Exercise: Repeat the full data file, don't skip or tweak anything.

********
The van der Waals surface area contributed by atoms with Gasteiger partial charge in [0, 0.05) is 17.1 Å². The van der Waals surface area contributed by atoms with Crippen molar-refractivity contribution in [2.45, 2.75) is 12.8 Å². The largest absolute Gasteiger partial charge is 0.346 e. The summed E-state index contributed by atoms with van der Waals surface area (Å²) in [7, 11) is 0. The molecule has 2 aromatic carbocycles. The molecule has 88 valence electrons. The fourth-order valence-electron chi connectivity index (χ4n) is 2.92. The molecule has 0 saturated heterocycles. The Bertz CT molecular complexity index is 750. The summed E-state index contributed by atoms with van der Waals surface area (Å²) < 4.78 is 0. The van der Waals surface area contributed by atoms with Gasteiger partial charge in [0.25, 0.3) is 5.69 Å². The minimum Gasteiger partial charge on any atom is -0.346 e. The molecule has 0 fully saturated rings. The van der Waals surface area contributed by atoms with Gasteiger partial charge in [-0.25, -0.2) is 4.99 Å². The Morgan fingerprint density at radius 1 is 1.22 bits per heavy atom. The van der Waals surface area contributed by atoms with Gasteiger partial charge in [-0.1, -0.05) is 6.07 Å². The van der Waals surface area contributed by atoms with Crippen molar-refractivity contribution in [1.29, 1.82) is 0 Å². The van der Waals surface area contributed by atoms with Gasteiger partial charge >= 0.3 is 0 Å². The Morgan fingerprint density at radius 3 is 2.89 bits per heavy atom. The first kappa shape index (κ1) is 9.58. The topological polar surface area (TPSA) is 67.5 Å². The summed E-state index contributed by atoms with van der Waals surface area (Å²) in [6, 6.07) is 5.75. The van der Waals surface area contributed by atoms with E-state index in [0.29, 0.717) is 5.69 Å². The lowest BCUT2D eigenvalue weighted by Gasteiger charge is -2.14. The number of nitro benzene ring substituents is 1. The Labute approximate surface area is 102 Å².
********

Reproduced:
The van der Waals surface area contributed by atoms with Gasteiger partial charge in [0, 0.05) is 17.1 Å². The van der Waals surface area contributed by atoms with Crippen molar-refractivity contribution in [2.45, 2.75) is 12.8 Å². The largest absolute Gasteiger partial charge is 0.346 e. The summed E-state index contributed by atoms with van der Waals surface area (Å²) in [7, 11) is 0. The molecule has 2 aromatic carbocycles. The molecule has 88 valence electrons. The fourth-order valence-electron chi connectivity index (χ4n) is 2.92. The molecule has 0 saturated heterocycles. The Bertz CT molecular complexity index is 750. The summed E-state index contributed by atoms with van der Waals surface area (Å²) < 4.78 is 0. The van der Waals surface area contributed by atoms with Gasteiger partial charge in [0.25, 0.3) is 5.69 Å². The minimum Gasteiger partial charge on any atom is -0.346 e. The molecule has 0 fully saturated rings. The van der Waals surface area contributed by atoms with Gasteiger partial charge in [-0.25, -0.2) is 4.99 Å². The Morgan fingerprint density at radius 1 is 1.22 bits per heavy atom. The van der Waals surface area contributed by atoms with Gasteiger partial charge in [-0.1, -0.05) is 6.07 Å². The van der Waals surface area contributed by atoms with Crippen molar-refractivity contribution in [1.29, 1.82) is 0 Å². The van der Waals surface area contributed by atoms with Gasteiger partial charge >= 0.3 is 0 Å². The Morgan fingerprint density at radius 3 is 2.89 bits per heavy atom. The first kappa shape index (κ1) is 9.58. The topological polar surface area (TPSA) is 67.5 Å². The summed E-state index contributed by atoms with van der Waals surface area (Å²) in [6, 6.07) is 5.75. The van der Waals surface area contributed by atoms with E-state index in [0.29, 0.717) is 5.69 Å². The lowest BCUT2D eigenvalue weighted by Gasteiger charge is -2.14. The number of nitro benzene ring substituents is 1. The Labute approximate surface area is 102 Å².